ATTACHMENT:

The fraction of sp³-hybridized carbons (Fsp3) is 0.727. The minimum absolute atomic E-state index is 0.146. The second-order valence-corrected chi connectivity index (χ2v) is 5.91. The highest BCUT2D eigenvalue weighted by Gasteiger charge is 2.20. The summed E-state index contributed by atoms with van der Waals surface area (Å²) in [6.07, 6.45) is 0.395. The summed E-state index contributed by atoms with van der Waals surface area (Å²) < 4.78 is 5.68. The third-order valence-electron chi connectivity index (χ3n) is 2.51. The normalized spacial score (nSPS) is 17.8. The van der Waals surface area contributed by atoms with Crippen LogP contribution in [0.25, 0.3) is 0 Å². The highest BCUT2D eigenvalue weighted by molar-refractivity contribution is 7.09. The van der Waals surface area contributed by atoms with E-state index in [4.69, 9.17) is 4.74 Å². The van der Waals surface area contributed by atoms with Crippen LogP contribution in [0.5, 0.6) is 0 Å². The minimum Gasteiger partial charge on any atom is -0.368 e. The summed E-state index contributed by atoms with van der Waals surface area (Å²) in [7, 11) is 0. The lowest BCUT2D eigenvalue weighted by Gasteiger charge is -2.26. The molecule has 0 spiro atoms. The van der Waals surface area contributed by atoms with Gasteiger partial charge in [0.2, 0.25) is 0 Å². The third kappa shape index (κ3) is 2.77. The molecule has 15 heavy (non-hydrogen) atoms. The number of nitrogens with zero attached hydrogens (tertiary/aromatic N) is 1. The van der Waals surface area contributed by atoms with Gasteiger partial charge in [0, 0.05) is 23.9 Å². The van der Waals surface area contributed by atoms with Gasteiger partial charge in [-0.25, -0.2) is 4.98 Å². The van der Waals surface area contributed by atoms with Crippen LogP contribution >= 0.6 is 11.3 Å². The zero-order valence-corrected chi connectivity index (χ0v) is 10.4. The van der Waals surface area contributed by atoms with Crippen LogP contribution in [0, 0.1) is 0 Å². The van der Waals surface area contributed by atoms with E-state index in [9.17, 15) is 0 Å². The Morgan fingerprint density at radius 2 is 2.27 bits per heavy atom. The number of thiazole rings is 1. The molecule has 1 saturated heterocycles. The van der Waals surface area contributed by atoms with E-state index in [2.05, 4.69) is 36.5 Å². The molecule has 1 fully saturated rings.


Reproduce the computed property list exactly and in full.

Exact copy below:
The fraction of sp³-hybridized carbons (Fsp3) is 0.727. The minimum absolute atomic E-state index is 0.146. The second-order valence-corrected chi connectivity index (χ2v) is 5.91. The highest BCUT2D eigenvalue weighted by Gasteiger charge is 2.20. The summed E-state index contributed by atoms with van der Waals surface area (Å²) in [6.07, 6.45) is 0.395. The summed E-state index contributed by atoms with van der Waals surface area (Å²) < 4.78 is 5.68. The third-order valence-electron chi connectivity index (χ3n) is 2.51. The normalized spacial score (nSPS) is 17.8. The van der Waals surface area contributed by atoms with Crippen LogP contribution in [0.25, 0.3) is 0 Å². The highest BCUT2D eigenvalue weighted by molar-refractivity contribution is 7.09. The van der Waals surface area contributed by atoms with E-state index in [4.69, 9.17) is 4.74 Å². The van der Waals surface area contributed by atoms with Crippen LogP contribution in [0.5, 0.6) is 0 Å². The minimum Gasteiger partial charge on any atom is -0.368 e. The summed E-state index contributed by atoms with van der Waals surface area (Å²) in [7, 11) is 0. The lowest BCUT2D eigenvalue weighted by Gasteiger charge is -2.26. The molecule has 0 spiro atoms. The van der Waals surface area contributed by atoms with Gasteiger partial charge in [0.2, 0.25) is 0 Å². The third kappa shape index (κ3) is 2.77. The molecule has 15 heavy (non-hydrogen) atoms. The number of nitrogens with zero attached hydrogens (tertiary/aromatic N) is 1. The van der Waals surface area contributed by atoms with Gasteiger partial charge in [0, 0.05) is 23.9 Å². The van der Waals surface area contributed by atoms with Gasteiger partial charge in [-0.25, -0.2) is 4.98 Å². The van der Waals surface area contributed by atoms with Crippen LogP contribution >= 0.6 is 11.3 Å². The zero-order valence-corrected chi connectivity index (χ0v) is 10.4. The van der Waals surface area contributed by atoms with Crippen LogP contribution in [0, 0.1) is 0 Å². The van der Waals surface area contributed by atoms with E-state index in [9.17, 15) is 0 Å². The Morgan fingerprint density at radius 2 is 2.27 bits per heavy atom. The number of thiazole rings is 1. The molecule has 1 saturated heterocycles. The van der Waals surface area contributed by atoms with E-state index in [2.05, 4.69) is 36.5 Å². The molecule has 1 fully saturated rings.